> of gibberish, and then reset the PC. I booted into safe mode and got into
> Windows, but was prompted for a driver that was now missing (and it would
> not proceed without it). So I reset again and booted normally, and again
> things seem to be back to normal - but for how long I'm not sure.
> I'm wondering if I should just replace the hard drive as a precaution,
> before it crashes altogether. I still say it was damaged by that lightning
> strike.



 
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Packrat
Guest
Posts: n/a
 
      09-04-2007
It took ages but I finally managed to get it working. I went into the
system devices in the Control Panel, and with the camera connected it would
show up as a "digital camera" (even though I couldn't access any photos on
it). I uninstalled that device, rebooted, and this time it recognized the
camera and installed the driver (again). So far it seems to be working, but
I still suspect an underlying fault in the hard drive causing things like
this to get corrupted.
This morning I'm seeing more signs of trouble; when I first powered up, it
would get to the Windows XP loading screen, flash a blue screen with a bunch
of gibberish, and then reset the PC. I booted into safe mode and got into
Windows, but was prompted for a driver that was now missing (and it would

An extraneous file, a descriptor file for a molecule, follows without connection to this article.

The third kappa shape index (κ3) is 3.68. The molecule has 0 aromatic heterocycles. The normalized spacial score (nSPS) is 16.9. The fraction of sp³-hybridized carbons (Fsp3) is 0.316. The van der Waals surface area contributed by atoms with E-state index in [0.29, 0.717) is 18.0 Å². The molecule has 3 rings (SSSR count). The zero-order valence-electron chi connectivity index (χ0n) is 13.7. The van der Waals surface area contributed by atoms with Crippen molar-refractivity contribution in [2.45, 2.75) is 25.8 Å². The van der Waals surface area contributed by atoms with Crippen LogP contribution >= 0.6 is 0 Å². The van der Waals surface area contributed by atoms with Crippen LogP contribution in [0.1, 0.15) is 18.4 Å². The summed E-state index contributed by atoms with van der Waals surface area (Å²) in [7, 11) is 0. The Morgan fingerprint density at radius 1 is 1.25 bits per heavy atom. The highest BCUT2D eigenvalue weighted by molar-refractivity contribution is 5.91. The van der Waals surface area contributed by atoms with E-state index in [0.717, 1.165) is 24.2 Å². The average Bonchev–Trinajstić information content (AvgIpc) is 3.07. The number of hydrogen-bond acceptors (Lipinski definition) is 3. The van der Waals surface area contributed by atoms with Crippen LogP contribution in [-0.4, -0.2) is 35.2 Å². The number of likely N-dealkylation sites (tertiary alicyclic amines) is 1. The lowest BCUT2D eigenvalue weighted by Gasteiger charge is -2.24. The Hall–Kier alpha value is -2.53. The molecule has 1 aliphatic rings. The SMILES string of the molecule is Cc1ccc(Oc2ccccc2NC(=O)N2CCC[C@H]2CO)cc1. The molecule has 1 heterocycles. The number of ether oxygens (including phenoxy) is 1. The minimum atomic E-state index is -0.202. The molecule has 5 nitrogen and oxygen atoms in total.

not proceed without it). So I reset again and booted normally, and again
things seem to be back to normal - but for how long I'm not sure.
I'm wondering if I should just replace the hard drive as a precaution,
before it crashes altogether. I still say it was damaged by that lightning
strike.

"jinxy" <(E-Mail Removed)> wrote in message
news:(E-Mail Removed) oups.com...
> On Sep 2, 2:45 pm, "Packrat" <(E-Mail Removed)> wrote:
>> I recently bought a new Canon digital camera (A630), and the night I
>> first
>> installed the software everything seemed to be working great. But the
>> next
>> day when I went to connect the camera, Windows would no longer recognize
>> it.
>> When I turn the camera on, Windows does play that little sound effect
>> signaling a USB device is connected, but it will give any visual
>> indication
>> nor will the Canon software start like it should. In fact, it will not